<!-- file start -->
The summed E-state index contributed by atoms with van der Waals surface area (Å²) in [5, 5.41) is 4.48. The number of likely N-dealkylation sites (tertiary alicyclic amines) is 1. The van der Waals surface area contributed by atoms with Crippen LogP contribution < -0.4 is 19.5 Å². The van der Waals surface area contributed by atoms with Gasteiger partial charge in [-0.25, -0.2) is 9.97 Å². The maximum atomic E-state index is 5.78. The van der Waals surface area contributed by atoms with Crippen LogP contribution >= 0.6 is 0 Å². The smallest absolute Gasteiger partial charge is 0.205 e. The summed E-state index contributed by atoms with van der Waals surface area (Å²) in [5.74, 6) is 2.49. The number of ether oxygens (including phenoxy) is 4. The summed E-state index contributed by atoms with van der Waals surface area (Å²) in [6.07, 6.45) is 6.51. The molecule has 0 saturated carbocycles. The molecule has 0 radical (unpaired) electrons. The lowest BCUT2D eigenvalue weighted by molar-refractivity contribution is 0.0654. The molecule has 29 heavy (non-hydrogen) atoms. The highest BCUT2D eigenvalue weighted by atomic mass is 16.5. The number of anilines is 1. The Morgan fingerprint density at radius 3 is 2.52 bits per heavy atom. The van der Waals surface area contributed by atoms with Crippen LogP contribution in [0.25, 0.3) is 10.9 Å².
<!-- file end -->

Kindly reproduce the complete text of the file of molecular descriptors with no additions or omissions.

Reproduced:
The summed E-state index contributed by atoms with van der Waals surface area (Å²) in [5, 5.41) is 4.48. The number of likely N-dealkylation sites (tertiary alicyclic amines) is 1. The van der Waals surface area contributed by atoms with Crippen LogP contribution < -0.4 is 19.5 Å². The van der Waals surface area contributed by atoms with Gasteiger partial charge in [-0.25, -0.2) is 9.97 Å². The maximum atomic E-state index is 5.78. The van der Waals surface area contributed by atoms with Crippen LogP contribution >= 0.6 is 0 Å². The smallest absolute Gasteiger partial charge is 0.205 e. The summed E-state index contributed by atoms with van der Waals surface area (Å²) in [5.74, 6) is 2.49. The number of ether oxygens (including phenoxy) is 4. The summed E-state index contributed by atoms with van der Waals surface area (Å²) in [6.07, 6.45) is 6.51. The molecule has 0 saturated carbocycles. The molecule has 0 radical (unpaired) electrons. The lowest BCUT2D eigenvalue weighted by molar-refractivity contribution is 0.0654. The molecule has 29 heavy (non-hydrogen) atoms. The highest BCUT2D eigenvalue weighted by atomic mass is 16.5. The number of anilines is 1. The Morgan fingerprint density at radius 3 is 2.52 bits per heavy atom. The van der Waals surface area contributed by atoms with Crippen LogP contribution in [0.25, 0.3) is 10.9 Å².